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11:14 Review

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by Simon Crust Nov 1, 2005

    11:14 Review
    Independent film makers; the last haven for originality within an increasingly corporate industry. At a time when money men rule the world, the skilful artist is an ever endangered species; oh, they are still around, but becoming ever so rare. Worse still, even when an independent manages to secure his (or her) vision onto celluloid there is no guarantee that it will ever be seen theatrically, for you see, money men have the last laugh, they too control the distribution. Sad but true, and that is exactly what happened to Greg Marcks' debut feature 11:14. Completed in 2003, it was shown at various film festivals, even nominated for an award at one of them, but then left in limbo before eventually being picked up by New Line in August 2005. They gave it a theatrical release in San Francisco only, without fanfare or advertising only to then shoot it straight to DVD, which is where our story begins. Marcks, at twenty nine, joins the ranks of young talented writer directors, his feature 11:14 certainly smacks of originality upon first glance. Of course there is nothing original any more, all ideas are recycled and repackaged for a new generation. Marcks' idea is to tell a single story through the eyes of five different people with a non-linear time frame. Straight away comparisons can be drawn to Kurosawa's Rashomon, Nolan's Memento and Tarantino's Pulp Fiction. Unfortunately when citing such quality films as a direct link to the idea behind 11:14 the problem of expectation arises; in sitting with such company anything but a quality film will be deemed a failure. But whilst I think failure is too strong a word, it is not too far from the mark, because 11:14 does have some problems, and whilst I don't think its problems should have denied it a theatrical release, far worse films have been released, presumably a first time director with such a film must have had a bearing.

    The title of the film refers to the time 11:14 PM, there are five separate stories meandering their way to this exact time. The five story elements are: Jack, driving into Middleton after drinking, a body hits his car and his attempts to cover it up; Three lads driving in a van around Middleton to vandalise signs; Duffy, trying to secure money for his girlfriends abortion; Frank, trying to cover for his daughter; and Cheri, Franks daughter, the cause and effect of all the previous events. These stories are linked by the common characters and events and frequently cross paths on their run up to the payoff, Marcks skilfully keeps the intertwining stories at a reasonable pace and neatly ties the beginning to the end. However, by starting the film at the end of the story, there is a distinct lack of suspense, and with all the individual elements all converge to the single point in time, there is also a lack of mystery. Taken as separate stories, each segment is a neat package, but once combined it is not too difficult to work out where the story is heading, and crucially how it is going to get there; this is the film biggest flaw. In allowing the audience to perceive the same event from different angles doesn't change the fact that the same event happened; Kurosawa took one event in Rashomon and viewed it four completely separate ways, the event was the same but the perception of it was altered, leaving the audience to make up their own minds as to what really happened. Not so here, there is no alteration of perception, no thinking, no challenge, and in showing what becomes the climax of the film half way through the run time, the events become more a 'join the dots' exercise. Add to this a cast of rather one dimensional characters, there is little to no emotional involvement with any of them, so not only do we know what is about to transpire, we don't care about it when it does.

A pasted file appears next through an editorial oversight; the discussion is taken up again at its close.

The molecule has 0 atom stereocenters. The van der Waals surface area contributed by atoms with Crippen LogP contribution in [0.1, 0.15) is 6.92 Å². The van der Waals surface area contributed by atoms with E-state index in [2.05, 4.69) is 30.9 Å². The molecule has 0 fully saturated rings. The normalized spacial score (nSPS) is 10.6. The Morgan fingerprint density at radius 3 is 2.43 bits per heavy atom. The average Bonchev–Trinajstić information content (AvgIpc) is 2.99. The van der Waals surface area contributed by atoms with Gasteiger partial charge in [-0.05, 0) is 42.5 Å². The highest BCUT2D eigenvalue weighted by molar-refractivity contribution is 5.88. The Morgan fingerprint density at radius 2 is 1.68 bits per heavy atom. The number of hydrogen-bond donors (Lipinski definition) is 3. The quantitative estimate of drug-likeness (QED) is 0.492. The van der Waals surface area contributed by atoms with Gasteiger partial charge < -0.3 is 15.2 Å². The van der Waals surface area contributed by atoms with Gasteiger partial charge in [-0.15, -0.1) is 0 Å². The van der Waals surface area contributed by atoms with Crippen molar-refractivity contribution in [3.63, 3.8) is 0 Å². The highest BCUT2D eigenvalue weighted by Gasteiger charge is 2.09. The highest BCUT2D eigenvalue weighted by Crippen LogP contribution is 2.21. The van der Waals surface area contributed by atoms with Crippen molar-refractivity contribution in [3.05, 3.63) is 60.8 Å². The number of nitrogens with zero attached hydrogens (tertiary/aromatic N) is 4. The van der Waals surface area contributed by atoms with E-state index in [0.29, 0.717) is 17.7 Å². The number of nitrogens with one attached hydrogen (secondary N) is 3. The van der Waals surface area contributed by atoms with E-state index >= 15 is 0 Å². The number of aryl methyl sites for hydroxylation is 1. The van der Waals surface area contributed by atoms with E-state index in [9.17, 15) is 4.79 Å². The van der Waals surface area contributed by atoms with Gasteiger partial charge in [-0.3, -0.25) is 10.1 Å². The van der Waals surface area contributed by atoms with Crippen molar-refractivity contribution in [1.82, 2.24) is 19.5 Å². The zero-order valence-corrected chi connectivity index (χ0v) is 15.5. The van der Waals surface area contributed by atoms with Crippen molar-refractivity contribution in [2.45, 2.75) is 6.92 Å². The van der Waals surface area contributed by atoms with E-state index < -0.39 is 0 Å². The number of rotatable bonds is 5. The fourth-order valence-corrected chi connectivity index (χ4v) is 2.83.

It is a shame really because the cast is uniformly excellent in their respective roles. Special mention must go to Hilary Swank as Buzzy and Shawn Hatosy as Duffy, they really pull of the convenience store clerks trying to deal with the hand dealt to them. Barbara Hershey and Patrick Swayze are as solid as ever as the parents of Cheri, who is played by Rachael Leigh Cook. She is seductive in her small town girl with big aspirations part, and it is her story that is the backbone for all the spiralling elements that the film follows. Marcks holds the actors attention well, it is their parts that are under written, arguably it is Swank's part, Buzzy, that has the most emotion to it, there being little motivation to her actions. Marcks also hold the pace of the film too, starting slowly and racing towards the climax, taking a leaf out of Aronofsky's book with rapid editing and overlaid score. The final montage is very effective and though we already know what's gone on, it does neatly tie all the ends together, with the exception of who is ringing Cheri's phone.

    The film is billed as a dark comedy with thriller overtones, but really it doesn't live up to either of those definitions. Yes there are some (very) dark comedic moments, specifically with the three lads in the car, slightly lighter moment with Frank and his dog and some of the banter between Duffy and Buzzy could be described as comedic, but there is nothing remotely thriller-ish about the film, simply due to the way the story is told. When all is and done 11:14 remains a bit of a nothing film, apart from the story telling element there is nothing original or inspiring in the film, though Marcks certainly has a talent, and as flawed as this first film is I expect we shall see fine things from him in the future. Let's hope that he can bypass or join with the money men and get his future projects in theatres, the medium for which they are made.